Imperium Review


By Will Barber Taylor

Bookish and straight-laced FBI agent Nate Foster ‘s (Daniel Radcliffe) world is turned upside down when his boss (Toni Collette) pushes him to go undercover to infiltrate a white supremacist group suspected of planning a major terrorist attack.

The dangerous assignment requires Foster to transform himself inside and out in order to ingratiate himself with a number of radical neo-Nazi groups, his life depends on his ability to trick them into believing he’s the dedicated skinhead he is posing as. The deeper his involvement and the closer he gets to discovering the truth, the more perilous the consequences will be if he is exposed.

Inspired by real events, director Daniel Ragussis presents a gripping thriller starring Daniel Radcliffe and Toni Collette.

Set against the backdrop of the white supremacist movement, Imperium is a film that is savagely current. With racial tensions in American higher than they have been for some time, Imperium hits the perfect note in showing the dangers of white supremacy, isolationism and forgetting the internal threat to American security.

The film begins with Nate Foster playing a vital role in the capture of a suspected Islamic terrorist. During the interrogation Foster begins to feel frustrated that he isn’t getting anywhere. However, when his boss Angela Zamparo (Toni Collette) offers Foster the opportunity to look into the white supremacist movement that the FBI are ignoring in favour of Islamic terrorist, he jumps at it. From this point on the film shows Foster’s slow integration into the movement, displaying the fascinating internal struggle between appearing to be a neo Nazi and keeping his own inner self intact.

It is this dichotomy which lies at the heart of the film; can Nate hide his true feelings and his intentions from the people he is trying to convince of his validity?  Daniel Ragussis structures the film perfectly for this purpose; there are several moments when it looks as if Nate will be found out and there is uncertainty as to whether he will end up facing a horrible fate. The film plays like clockwork, slowly building up pressure the deeper Nate goes into the movement. Ragussis perfectly films Imperium with scenes such as Nate’s get away from the breaking up of a racist rally that are stunningly realistic and heart pounding.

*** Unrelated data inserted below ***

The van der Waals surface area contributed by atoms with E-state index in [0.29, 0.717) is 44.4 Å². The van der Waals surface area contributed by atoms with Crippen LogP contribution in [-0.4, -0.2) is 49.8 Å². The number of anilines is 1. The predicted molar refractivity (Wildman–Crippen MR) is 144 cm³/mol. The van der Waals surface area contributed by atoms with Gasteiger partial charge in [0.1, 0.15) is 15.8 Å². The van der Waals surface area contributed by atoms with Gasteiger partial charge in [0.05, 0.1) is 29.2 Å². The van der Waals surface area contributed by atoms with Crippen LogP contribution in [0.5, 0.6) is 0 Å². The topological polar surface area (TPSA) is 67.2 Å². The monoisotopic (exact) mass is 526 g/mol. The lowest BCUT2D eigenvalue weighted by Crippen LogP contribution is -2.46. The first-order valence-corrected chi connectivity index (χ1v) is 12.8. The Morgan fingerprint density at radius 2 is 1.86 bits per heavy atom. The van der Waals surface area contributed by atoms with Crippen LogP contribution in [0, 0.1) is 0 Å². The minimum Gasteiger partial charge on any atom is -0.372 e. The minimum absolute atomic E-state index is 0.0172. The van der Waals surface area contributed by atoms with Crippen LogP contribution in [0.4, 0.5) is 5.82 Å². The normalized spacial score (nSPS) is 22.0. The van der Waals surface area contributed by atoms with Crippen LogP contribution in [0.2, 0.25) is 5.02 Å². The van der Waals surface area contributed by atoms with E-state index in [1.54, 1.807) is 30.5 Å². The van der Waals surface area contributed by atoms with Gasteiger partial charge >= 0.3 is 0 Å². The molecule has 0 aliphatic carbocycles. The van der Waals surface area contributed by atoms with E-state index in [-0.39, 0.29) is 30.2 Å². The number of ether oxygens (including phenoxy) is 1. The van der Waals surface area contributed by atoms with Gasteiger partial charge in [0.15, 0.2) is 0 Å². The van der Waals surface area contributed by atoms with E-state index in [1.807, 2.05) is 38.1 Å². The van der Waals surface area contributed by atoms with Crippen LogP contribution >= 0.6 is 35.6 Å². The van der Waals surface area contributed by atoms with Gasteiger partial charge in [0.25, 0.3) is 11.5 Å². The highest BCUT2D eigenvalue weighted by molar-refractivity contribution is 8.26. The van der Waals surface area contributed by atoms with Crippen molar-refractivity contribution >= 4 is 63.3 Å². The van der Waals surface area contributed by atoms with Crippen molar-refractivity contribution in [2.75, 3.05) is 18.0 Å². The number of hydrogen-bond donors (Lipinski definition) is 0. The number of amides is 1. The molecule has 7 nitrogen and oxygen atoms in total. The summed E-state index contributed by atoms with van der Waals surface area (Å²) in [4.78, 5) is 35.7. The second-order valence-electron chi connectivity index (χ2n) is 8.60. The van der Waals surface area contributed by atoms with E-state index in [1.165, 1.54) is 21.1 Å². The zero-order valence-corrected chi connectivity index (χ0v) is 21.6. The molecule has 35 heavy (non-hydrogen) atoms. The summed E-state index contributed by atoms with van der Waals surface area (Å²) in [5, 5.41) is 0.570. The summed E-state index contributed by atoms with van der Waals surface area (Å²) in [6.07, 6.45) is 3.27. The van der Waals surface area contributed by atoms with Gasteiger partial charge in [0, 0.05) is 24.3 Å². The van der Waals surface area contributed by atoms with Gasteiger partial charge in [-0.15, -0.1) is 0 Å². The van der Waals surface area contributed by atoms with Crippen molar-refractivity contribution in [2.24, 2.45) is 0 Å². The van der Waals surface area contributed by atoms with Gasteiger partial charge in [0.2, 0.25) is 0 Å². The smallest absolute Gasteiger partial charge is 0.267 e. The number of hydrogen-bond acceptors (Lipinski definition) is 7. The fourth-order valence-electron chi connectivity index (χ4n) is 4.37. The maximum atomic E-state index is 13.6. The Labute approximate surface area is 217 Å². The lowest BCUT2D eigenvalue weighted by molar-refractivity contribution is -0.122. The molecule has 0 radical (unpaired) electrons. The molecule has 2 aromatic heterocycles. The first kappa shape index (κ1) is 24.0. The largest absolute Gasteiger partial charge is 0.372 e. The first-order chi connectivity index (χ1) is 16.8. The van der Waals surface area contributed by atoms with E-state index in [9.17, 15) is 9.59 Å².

Daniel Radcliffe’s performance in Imperium is breath-taking. From the somewhat nerdy, insular Foster we see at the beginning of the film through to his deception as the hardened racist onto his final transition of the veteran FBI agent, Radcliffe never fails to impress. Radcliffe’s intensity in the role is mesmerising. He fully becomes Foster; his nervous ticks and constant awareness of his surroundings are pitch perfect for the part. Upon assuming the mantle of his thuggish persona, Radcliffe excels as a calming influence on his targets. He stops them from going on to greater acts of violence and convincing them that they need him because of his intelligence and his charisma. Foster is without doubt Radcliffe’s best role to date as it shows off his incredible talent to a remarkable degree.

Imperium is a bold and thought provoking film that sets out perfectly the world of white supremacists and clearly demonstrates the thought process of these monsters. It is without doubt the best film of 2016 so far and perhaps sums up the year; chilling, horrifying but not without hope that evil can be overcome.

You can purchase Imperium direct from We Are Colony here. 

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